Sudanese military fires live bullets at protestors marching on presidential palace in capital Khartoum
Hundreds of thousands of Sudanese protesters rallied Sunday for a civilian-led transition to democracy, three years since the start of mass demonstrations that led to the ouster of veteran strongman Omar al-Bashir.
Security forces fired tear gas and live rounds into the air to try to disperse protesters near the presidential palace in Khartoum, leaving scores wounded, according to medics. Demonstrators approaching the palace gates had chanted slogans against military chief General Abdel Fattah al-Burhan, who led the October 25 coup.
“The people want the downfall of Burhan,” the protesters shouted as additional security forces were deployed to surround the swelling crowd. In the evening, demonstrators declared they would hold a sit-in similar to the one that eventually toppled Bashir.
A barrage of teargas rained down on the crowd of several thousand after the announcement, an AFP journalist said. Some 123 people were injured in Khartoum, its twin cities of Bahri and Omdurman and the eastern city of Kassala, according to the Sudanese health ministry.
Medics affiliated with the protest movement accused security forces in a statement of using live bullets and heavy tear gas to disperse the sit-in, assaulting protesters and stealing their personal property. They also accused them of encircling hospitals and firing tear gas at the entrances.
There was no immediate statement from police. Sudan’s generals in the post-Bashir transition government launched their coup almost two months ago and held Prime Minister Abdalla Hamdok under effective house arrest for weeks but reinstated him on November 21.
The move alienated many of Hamdok’s pro-democracy supporters, who dismissed it as providing a cloak of legitimacy for Burhan’s coup.
“Any coup, even after the reinstatement of Hamdok, is unacceptable,” a protester in his 20s told AFP as thousands waving Sudanese flags marched past him.
“Our glorious December revolution is seeking civil institutions, not particular individuals.”
Hamdok, who has argued he wants to avoid further bloodshed, warned late Saturday of “the country’s slide toward the abyss”, urging restraint from the protesters.
“We’re facing today a sizeable regression in the path of our revolution that threatens the security of the nation, its unity and its stability,” the premier said.
However, protest organisers have vowed, in a key slogan, that they want “no negotiation, no partnership and no legitimacy” for the current leadership. Another demonstrator, in his early thirties and also draped in a Sudanese flag, said: “I came out today in complete refusal of the political agreement!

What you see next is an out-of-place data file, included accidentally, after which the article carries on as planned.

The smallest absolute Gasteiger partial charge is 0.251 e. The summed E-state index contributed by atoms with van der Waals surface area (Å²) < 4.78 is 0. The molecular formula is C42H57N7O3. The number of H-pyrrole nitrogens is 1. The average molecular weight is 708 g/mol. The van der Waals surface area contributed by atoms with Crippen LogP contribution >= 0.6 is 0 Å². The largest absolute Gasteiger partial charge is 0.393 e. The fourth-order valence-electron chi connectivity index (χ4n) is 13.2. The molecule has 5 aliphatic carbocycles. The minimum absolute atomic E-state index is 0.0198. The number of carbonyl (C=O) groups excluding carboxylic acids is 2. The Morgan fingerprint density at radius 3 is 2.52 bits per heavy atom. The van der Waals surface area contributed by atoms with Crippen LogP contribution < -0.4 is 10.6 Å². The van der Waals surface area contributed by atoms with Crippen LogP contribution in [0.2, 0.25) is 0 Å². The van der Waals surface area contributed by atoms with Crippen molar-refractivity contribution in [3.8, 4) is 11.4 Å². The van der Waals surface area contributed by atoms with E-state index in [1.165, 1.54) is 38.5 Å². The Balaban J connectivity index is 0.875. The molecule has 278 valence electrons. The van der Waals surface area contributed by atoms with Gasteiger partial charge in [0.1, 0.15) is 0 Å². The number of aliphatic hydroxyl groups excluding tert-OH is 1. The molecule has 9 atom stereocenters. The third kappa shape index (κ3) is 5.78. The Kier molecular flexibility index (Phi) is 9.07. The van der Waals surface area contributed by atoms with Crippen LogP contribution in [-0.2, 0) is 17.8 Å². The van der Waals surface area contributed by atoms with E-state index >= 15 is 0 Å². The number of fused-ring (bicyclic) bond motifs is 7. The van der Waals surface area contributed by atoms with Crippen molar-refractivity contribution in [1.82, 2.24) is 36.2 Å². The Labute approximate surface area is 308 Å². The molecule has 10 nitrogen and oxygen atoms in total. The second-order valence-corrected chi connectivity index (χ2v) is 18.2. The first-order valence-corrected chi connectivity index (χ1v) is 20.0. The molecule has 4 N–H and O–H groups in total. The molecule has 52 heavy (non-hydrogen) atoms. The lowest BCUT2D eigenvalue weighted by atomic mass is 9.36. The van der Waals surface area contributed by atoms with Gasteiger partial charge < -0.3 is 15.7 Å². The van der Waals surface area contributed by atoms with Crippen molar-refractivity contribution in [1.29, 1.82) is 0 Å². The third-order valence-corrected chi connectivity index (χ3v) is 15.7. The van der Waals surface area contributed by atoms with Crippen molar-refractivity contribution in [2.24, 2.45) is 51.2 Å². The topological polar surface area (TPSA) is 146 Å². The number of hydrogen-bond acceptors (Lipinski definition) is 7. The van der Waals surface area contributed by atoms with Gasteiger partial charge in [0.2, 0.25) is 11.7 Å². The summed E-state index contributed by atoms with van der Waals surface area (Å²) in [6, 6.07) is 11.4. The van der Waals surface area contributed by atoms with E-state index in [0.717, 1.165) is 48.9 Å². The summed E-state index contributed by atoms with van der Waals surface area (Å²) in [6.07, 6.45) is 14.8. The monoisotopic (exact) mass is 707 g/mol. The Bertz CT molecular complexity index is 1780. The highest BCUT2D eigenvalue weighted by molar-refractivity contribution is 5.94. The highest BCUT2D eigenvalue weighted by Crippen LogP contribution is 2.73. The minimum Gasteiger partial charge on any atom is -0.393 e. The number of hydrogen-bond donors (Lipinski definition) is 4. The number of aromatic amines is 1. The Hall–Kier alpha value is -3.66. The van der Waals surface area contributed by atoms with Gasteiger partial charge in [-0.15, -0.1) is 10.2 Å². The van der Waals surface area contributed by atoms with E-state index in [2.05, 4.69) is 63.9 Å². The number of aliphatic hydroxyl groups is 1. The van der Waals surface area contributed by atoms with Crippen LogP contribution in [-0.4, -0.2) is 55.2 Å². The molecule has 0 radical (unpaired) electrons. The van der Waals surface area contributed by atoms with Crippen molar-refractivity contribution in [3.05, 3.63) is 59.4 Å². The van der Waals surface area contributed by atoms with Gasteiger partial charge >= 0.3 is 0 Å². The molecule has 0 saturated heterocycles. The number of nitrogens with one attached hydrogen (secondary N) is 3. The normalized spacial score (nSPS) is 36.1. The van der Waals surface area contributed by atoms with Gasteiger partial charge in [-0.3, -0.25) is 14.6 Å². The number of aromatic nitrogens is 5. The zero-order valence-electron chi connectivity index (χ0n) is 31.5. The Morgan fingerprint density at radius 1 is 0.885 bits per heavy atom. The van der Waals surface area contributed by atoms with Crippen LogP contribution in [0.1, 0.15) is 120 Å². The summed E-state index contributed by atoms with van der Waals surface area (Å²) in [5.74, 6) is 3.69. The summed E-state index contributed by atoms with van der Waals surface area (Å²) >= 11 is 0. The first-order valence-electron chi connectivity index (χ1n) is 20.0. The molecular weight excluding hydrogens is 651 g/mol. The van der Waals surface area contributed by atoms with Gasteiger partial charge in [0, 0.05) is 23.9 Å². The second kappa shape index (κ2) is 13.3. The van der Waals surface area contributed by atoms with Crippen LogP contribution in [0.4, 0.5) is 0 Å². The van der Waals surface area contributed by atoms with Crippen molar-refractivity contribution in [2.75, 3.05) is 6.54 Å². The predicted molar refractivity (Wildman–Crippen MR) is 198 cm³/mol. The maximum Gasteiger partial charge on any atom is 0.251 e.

“This deal doesn’t represent the people. We have one demand and that’s a civilian government, not one that ends up being under military control.”
Previous protests against the military takeover have been forcibly dispersed. Nationwide, at least 45 people have been killed and scores wounded in the past two months, according to the independent Doctors’ Committee.
Authorities on Sunday shut off bridges linking the capital with its twin city Omdurman, but large crowds still gathered and crossed despite heavy tear gas.
“The numbers are huge and security forces can’t control them,” said one man who witnessed the protests in Omdurman.
The date December 19 has a particular resonance in Sudanese history. Not only was it the day in 2018 when thousands launched mass protests that months later ended Bashir’s three decades in power, it was also the day in 1955 when Sudanese lawmakers declared independence from British colonial rule.
Following Bashir’s ouster, a joint military-civilian transitional government took power, but the troubled alliance was shattered by Burhan’s power grab.
“The coup has put obstacles in the way of the democratic transition and has given the military complete control over politics and the economy,” Ashraf Abdel-Aziz, chief editor of the independent Al-Jarida newspaper, told AFP.
Sudan’s military dominates lucrative companies in sectors from agriculture to infrastructure. The prime minister said last year that 80 percent of the state’s resources were “outside the finance ministry’s control”.
“The security apparatus has won out over political institutions,” Abdel-Aziz said.
Khaled Omer, a minister in the ousted government, said the coup was a “catastrophe” but also “an opportunity to rectify the deficiencies” of the previous political arrangement with the army. He warned that anything could happen over the next few months with the military still firmly in power.
“If the main political actors don’t get their act together and the miliary establishment doesn’t distance itself from politics… then all scenarios are on the table,” Omer said.
The November 21 agreement also set July 2023 as the date for new elections. Hamdok said he partnered with the military to “stop the bloodshed” that resulted from its crackdown on protests, and so as not to “squander the gains of the last two years”.
- An Agencies report